The basic reason for this is because investors fear that oil prices are declining as part of an overall decline in demand from the global economy, as well as the possibility of it causing financial instability. I will argue why both of these fears are unfounded when it comes to economies like the U.S. and Europe.
It's Not So Bad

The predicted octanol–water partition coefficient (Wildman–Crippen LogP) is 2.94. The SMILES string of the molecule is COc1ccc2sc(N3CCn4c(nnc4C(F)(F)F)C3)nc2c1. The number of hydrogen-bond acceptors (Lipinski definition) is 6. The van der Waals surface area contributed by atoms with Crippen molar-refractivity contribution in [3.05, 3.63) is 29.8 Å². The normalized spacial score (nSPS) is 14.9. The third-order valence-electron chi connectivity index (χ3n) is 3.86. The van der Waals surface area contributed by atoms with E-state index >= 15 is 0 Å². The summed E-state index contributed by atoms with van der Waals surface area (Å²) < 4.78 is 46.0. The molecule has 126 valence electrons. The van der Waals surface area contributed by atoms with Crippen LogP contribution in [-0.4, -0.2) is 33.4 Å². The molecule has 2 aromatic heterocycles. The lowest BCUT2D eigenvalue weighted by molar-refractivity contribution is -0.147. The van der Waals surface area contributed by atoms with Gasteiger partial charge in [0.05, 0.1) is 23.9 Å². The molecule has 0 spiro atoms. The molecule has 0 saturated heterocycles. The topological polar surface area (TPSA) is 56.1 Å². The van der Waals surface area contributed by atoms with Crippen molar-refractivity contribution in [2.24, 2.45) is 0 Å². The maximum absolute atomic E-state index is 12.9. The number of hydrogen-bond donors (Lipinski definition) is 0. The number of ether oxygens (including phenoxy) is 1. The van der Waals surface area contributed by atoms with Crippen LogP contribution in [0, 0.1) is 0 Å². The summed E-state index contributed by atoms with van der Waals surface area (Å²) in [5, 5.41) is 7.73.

Firstly, the decline in demand that is partly responsible for the decline in oil prices, as well as other commodities like iron ore, mostly comes from China, who has been spending huge amounts on infrastructure. At the same time, as spending less on infrastructure, China is trying to move towards more normal consumption. Whether this is being achieved or not is up to debate, though either way the narrative is that this decline in demand will come from infrastructure spending, which is intensive in raw materials/commodities including oil. Most large developed economies, however, e.g. Japan, U.S., Germany, UK, etc., are net importers of these commodities. It could be argued that the cumulative effect of problems in China and commodity exporting countries will have a knock-on effect to these developed economies. However, this is not what happened after the oil shocks in the 1980s/90s, and it wouldn't make sense for it to happen now. Even if a fall in demand was experienced in places like Brazil, Australia, etc., as well as China, that very fall in demand makes imports as well as export products cheaper. The result of this is that domestic consumers are able to spend more in response. There is always a risk that this transition takes time, and so there is a period of pain in the meantime, however accommodating central banks would make it unlikely that demand is reduced for long.